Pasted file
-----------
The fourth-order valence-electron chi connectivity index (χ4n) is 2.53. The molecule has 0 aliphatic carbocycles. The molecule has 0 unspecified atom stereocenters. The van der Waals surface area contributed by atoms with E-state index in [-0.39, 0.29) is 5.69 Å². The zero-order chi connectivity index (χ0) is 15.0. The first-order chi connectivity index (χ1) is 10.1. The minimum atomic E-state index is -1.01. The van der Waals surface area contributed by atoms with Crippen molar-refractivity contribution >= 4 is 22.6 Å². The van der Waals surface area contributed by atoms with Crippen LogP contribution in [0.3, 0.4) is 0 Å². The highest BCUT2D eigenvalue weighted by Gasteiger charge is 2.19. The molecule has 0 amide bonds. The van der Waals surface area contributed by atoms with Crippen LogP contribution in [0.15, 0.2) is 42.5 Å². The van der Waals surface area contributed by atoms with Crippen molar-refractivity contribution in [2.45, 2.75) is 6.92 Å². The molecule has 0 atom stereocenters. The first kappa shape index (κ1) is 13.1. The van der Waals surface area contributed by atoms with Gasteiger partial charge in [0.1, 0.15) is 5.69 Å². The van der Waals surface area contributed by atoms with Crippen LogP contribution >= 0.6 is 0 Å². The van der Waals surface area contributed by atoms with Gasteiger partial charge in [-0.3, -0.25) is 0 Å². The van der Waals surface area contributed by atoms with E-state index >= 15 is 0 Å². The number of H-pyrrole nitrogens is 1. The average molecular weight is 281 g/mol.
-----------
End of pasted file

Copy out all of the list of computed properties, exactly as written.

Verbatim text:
The fourth-order valence-electron chi connectivity index (χ4n) is 2.53. The molecule has 0 aliphatic carbocycles. The molecule has 0 unspecified atom stereocenters. The van der Waals surface area contributed by atoms with E-state index in [-0.39, 0.29) is 5.69 Å². The zero-order chi connectivity index (χ0) is 15.0. The first-order chi connectivity index (χ1) is 10.1. The minimum atomic E-state index is -1.01. The van der Waals surface area contributed by atoms with Crippen molar-refractivity contribution >= 4 is 22.6 Å². The van der Waals surface area contributed by atoms with Crippen LogP contribution in [0.3, 0.4) is 0 Å². The highest BCUT2D eigenvalue weighted by Gasteiger charge is 2.19. The molecule has 0 amide bonds. The van der Waals surface area contributed by atoms with Crippen LogP contribution in [0.15, 0.2) is 42.5 Å². The van der Waals surface area contributed by atoms with Crippen molar-refractivity contribution in [2.45, 2.75) is 6.92 Å². The molecule has 0 atom stereocenters. The first kappa shape index (κ1) is 13.1. The van der Waals surface area contributed by atoms with Gasteiger partial charge in [0.1, 0.15) is 5.69 Å². The van der Waals surface area contributed by atoms with Crippen LogP contribution >= 0.6 is 0 Å². The van der Waals surface area contributed by atoms with Gasteiger partial charge in [-0.3, -0.25) is 0 Å². The van der Waals surface area contributed by atoms with E-state index >= 15 is 0 Å². The number of H-pyrrole nitrogens is 1. The average molecular weight is 281 g/mol.